Around our offices at ELRUS we often share and discuss and reminisce about the state of the industry, people we’ve known in the business, the successful and those that weren’t. We started to notice some themes in our observations that we think are important to share and discuss.
The truth is that few of us set out as young people to be in this business. Sure, some of us have a family connection that led us to this industry but for many of us in crushing and screening, a summer job led to a career. We worked in the dust, changed some screens, fixed a few belts and shovelled out a conveyor. Because we were persistent, cared and had some good ideas, we became foreman and moved up, so we could be worried about everything, not just our piece of the process. We learned the business of rocks and became “rock stars”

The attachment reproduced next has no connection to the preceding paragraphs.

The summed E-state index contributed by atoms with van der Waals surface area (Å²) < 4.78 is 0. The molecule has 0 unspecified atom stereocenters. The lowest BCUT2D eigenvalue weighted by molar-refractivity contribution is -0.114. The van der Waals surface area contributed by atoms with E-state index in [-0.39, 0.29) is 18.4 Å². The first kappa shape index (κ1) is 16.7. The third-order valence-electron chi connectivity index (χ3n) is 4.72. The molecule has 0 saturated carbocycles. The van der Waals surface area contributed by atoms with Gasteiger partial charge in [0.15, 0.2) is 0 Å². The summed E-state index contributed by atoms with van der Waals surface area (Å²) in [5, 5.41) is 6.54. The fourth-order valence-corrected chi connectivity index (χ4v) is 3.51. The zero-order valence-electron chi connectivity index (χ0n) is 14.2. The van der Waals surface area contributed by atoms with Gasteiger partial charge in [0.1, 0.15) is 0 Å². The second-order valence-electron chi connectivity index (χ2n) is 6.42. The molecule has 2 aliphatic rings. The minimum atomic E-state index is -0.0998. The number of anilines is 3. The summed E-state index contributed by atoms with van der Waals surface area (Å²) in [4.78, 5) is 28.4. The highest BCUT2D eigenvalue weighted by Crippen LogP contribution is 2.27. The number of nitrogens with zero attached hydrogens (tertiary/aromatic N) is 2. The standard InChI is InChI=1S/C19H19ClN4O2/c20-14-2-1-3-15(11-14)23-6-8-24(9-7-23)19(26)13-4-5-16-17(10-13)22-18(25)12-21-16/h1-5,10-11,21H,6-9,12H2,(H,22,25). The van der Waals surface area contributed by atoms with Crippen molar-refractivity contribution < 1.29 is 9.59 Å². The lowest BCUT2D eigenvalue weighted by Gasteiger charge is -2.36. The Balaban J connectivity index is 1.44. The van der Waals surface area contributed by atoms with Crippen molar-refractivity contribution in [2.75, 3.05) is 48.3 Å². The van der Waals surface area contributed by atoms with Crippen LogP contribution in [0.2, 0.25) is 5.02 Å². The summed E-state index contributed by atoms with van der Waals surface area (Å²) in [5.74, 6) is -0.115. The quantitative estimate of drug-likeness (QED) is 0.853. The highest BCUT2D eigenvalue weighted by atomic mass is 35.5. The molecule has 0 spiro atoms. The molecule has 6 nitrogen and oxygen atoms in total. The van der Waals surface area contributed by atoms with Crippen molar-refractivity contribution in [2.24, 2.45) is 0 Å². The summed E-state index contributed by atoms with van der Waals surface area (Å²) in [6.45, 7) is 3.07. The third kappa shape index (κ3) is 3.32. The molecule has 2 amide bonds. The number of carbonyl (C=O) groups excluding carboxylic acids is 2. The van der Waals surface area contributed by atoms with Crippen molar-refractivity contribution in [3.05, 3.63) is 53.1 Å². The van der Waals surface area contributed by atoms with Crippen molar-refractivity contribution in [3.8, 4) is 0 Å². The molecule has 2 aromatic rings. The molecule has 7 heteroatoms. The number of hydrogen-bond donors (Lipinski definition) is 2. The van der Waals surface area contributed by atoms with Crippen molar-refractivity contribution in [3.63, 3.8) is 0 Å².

Another observation we came to is this is a tough business! There is no “Crushing University” or “Gravel College” to go to for a master’s degree in how to make big rocks into small rocks that are the right size and shape efficiently. Additionally, fewer good gravel pits and quarries make meeting increasingly more difficult specifications very difficult. It’s no surprise plenty of people in this business have no hair – we’re trying to make a silk purse out of a pig’s ear.